Review: 6 hearts for Orpheus Behind the Wire in Politiken
Chamber Choir excelled with vulnerable contemporary works at the highest vocal level
ARS NOVA COPENHAGEN Con.: Paul Hillier.Garnisons Kirke, Copenhagen. Sunday, November 22nd, 2015. Will be performed at Stavnsholt and Søllerød Churches January 9th and 10th.
Ars Nova Copenhagen sang about murder, internment, and loving and losing.
Where most of us have a hard time singing in tune when celebrating uncle Ben’s 75th birthday with a party song in unison, chamber choir Ars Nova Copenhagen exhibits vocal technique at a quite different level.
Apparently no choral movements are too advanced for the twelve singers, six of each sex, who on Sunday afternoon stood in a semi-circle with a relaxed focus and presented an unusually condensed and well planned concert.
They performed an hour’s worth of choral music with no interruptions, the focal point being a cycle of choral songs called ‘Orpheus behind the Wire’, written by the German in exile Hans Werner Henze. Five intensely expressive a cappella movements written to poems by British poet Edward Bond. He is also known for writing libretti for Henze’s operas ‘We Come to the River’ and ‘The English Cat’, of which the former must be worthy of an entry in The Guinness Book of Records, requiring no less than 111 roles distributed to 50 singers.
Bond’s lyrics relocates the greek myth of Orpheus the mastersinger to the 20th century and its concentration camps, police states, and executions of political opponents and Jews. The result is a kind of seismographic poetry of vulnerability which Henze has set to music as if it were modern madrigals. That is to say refined secular word-painting vocal compositions like we know them from the Renaissance.
Henze’s excellent opera ‘Boulevard Solitude’ recently played to half-empty halls in the Opera House, which was a pity. His Orpheus song cycle, which has previously been sung by DR’s choirs, too, is one of many works by Henze inspired by Orpheus. The expressive content of the words are painted in complex harmonic juxtapositions and, guided by Paul Hillier’s direction, the singers delivered the freezing, fragmented story and its many melismas with clarity and tenderness.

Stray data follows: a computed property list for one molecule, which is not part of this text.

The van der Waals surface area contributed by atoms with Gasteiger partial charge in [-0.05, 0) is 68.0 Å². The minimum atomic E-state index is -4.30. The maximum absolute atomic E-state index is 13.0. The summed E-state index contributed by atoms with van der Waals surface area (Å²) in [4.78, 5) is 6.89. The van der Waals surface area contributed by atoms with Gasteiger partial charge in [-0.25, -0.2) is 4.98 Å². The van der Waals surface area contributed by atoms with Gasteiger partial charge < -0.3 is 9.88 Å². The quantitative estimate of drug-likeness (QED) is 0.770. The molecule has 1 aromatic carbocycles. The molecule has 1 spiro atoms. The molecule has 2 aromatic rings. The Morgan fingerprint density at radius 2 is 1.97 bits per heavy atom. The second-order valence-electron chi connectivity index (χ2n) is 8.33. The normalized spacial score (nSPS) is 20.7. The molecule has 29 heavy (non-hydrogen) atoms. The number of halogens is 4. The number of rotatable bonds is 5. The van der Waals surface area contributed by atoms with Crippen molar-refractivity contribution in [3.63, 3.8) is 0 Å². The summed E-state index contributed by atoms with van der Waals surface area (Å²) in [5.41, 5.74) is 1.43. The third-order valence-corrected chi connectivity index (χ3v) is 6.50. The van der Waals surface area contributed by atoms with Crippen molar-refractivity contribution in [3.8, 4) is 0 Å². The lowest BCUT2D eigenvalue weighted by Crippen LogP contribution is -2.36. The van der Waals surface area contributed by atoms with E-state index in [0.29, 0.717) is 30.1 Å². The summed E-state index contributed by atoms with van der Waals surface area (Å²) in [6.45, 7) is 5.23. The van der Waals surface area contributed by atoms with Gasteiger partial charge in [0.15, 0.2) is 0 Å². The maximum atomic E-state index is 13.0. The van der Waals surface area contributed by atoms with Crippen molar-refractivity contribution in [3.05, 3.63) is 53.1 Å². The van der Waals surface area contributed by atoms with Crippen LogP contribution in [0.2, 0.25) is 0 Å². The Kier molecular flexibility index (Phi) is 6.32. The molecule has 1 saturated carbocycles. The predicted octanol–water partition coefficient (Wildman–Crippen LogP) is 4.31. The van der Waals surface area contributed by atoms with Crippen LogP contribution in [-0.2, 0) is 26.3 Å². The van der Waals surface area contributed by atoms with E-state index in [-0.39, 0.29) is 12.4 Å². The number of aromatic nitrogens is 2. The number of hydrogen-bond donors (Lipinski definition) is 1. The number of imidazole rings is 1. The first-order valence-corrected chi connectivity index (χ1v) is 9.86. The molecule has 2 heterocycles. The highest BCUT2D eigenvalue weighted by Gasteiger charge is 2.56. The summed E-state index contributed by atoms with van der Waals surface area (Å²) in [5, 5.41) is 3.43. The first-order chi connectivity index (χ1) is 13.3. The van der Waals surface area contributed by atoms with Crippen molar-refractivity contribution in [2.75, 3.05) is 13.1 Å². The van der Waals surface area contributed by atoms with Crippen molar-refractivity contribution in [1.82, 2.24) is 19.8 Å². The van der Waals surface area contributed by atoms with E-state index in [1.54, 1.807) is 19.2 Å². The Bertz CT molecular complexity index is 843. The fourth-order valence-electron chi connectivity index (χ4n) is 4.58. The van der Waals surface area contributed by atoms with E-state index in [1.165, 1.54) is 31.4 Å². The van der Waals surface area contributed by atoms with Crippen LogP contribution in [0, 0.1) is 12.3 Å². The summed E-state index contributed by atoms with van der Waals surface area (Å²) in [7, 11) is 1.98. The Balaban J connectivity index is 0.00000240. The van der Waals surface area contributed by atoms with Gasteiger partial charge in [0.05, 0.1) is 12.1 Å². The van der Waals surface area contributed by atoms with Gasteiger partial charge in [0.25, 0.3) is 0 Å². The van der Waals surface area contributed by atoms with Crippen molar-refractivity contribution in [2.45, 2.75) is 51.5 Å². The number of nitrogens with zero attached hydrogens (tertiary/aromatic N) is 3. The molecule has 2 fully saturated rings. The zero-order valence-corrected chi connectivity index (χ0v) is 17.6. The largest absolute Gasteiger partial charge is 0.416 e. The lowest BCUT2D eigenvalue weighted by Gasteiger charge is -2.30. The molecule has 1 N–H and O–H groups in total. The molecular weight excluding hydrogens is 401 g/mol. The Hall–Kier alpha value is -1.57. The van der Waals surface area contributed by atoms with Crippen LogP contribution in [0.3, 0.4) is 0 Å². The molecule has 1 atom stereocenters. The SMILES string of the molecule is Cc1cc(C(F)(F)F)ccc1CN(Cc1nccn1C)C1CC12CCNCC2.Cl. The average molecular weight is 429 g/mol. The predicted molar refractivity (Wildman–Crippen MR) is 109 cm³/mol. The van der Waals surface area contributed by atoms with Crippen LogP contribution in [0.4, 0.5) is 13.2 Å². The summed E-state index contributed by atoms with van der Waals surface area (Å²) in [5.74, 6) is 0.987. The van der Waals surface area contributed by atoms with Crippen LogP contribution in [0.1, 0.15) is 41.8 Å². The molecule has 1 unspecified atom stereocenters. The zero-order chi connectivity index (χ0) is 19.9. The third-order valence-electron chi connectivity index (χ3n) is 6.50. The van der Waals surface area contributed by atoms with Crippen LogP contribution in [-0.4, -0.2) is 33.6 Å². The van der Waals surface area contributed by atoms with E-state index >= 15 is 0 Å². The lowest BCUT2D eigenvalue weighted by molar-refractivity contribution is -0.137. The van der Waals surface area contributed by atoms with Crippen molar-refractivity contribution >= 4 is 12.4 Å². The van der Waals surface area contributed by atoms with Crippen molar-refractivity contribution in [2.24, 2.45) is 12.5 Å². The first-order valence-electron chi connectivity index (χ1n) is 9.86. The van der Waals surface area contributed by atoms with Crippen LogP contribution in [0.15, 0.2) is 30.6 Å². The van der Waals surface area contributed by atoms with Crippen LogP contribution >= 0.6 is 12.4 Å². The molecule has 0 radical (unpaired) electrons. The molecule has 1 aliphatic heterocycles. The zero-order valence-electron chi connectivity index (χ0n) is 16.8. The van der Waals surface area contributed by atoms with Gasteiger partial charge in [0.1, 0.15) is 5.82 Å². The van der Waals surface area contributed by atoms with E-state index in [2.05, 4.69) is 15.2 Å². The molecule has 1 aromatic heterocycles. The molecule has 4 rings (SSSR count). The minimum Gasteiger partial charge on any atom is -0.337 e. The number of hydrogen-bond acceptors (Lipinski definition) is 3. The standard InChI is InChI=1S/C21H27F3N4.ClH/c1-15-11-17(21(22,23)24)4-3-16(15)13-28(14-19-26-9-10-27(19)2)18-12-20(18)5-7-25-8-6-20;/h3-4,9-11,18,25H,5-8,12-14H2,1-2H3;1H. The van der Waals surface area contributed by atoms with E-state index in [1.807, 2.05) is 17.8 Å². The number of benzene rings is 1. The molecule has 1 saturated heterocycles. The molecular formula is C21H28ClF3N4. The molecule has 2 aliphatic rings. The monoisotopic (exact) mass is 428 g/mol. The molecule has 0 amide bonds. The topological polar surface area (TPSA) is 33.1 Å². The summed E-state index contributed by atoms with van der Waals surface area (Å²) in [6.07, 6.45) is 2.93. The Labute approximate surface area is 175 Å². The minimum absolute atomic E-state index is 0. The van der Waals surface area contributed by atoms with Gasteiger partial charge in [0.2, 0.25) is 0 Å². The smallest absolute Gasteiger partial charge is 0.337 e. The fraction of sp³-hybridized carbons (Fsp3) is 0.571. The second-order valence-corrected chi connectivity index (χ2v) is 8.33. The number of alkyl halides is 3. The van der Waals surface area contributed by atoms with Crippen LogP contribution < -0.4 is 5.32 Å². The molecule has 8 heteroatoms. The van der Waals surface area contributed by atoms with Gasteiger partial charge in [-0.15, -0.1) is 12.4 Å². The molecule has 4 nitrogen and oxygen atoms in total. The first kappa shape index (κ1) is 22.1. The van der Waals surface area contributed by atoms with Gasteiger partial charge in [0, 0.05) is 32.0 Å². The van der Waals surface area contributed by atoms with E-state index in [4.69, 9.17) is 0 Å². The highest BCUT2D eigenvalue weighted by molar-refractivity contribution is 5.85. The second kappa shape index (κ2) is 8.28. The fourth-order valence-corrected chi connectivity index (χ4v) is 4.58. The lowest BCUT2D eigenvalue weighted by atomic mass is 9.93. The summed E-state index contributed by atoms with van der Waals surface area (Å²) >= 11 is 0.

A chillingly effortless game
Hillier had chosen to put four other directly or indirectly related choral pieces in between the five movements and had them work as intermezzis.
William Byrd’s ‘Come, Woeful Orpheus’ became the flowing and refined madrigal counterpart from the Renaissance, which in its lyrics even include the keyword wire, recalling the title of Henze’s cycle. And after this presentation of the singers’ competence in performing early music the word was given to two German composers who have worked with the luxurious poetry of Rilke. In ‘Rilke Madrigals’ from 2006, Bernd Franke, a contemporary whose music is rarely, if at all, heard in this country, lets a solo quartet stand out from a vocal canvas painted with words whispered, spoken, and shouted. The sensuality and, towards the end, the rhythmical waves of the music became a great experience. Even when measured against the ‘Six Chansons’ by Hindemith, Franke’s deceased countryman, which gave us Rilke’s words in French and in a simpler euphony dating from 1939. The year when Europe burst into flames.
Ars Nova is a Danish chamber choir at a high international level. This impression was reinforced even further with the two ‘Border Ballads’ by Vagn Holmboe titled ‘Dirge’ and ‘The Wee Wee Man’, two pieces which may be known to the more experienced listeners in a Danish audience. Although they have a different mythological starting point they share some similarities with the myth of Orpheus. Based on folk mythology from the borderland between England and Scotland, the themes of hell and supernatural beings were presented by the singers with a superior textual clarity, making some of the rather difficult Danish choral music sound like a chillingly effortless game.
The highly focused concerts by Ars Nova Copenhagen, like the one they delivered in Garnisons Church on a cool Sunday afternoon, are a far cry from the average Danish communal singalong. To be sure, both are delightful things, and thankfully singing can be enjoyed at every level. On Sunday the singers of Ars Nova elevated and expanded our universe during an hour of sublime perfection.
Translation: Jakob Soelberg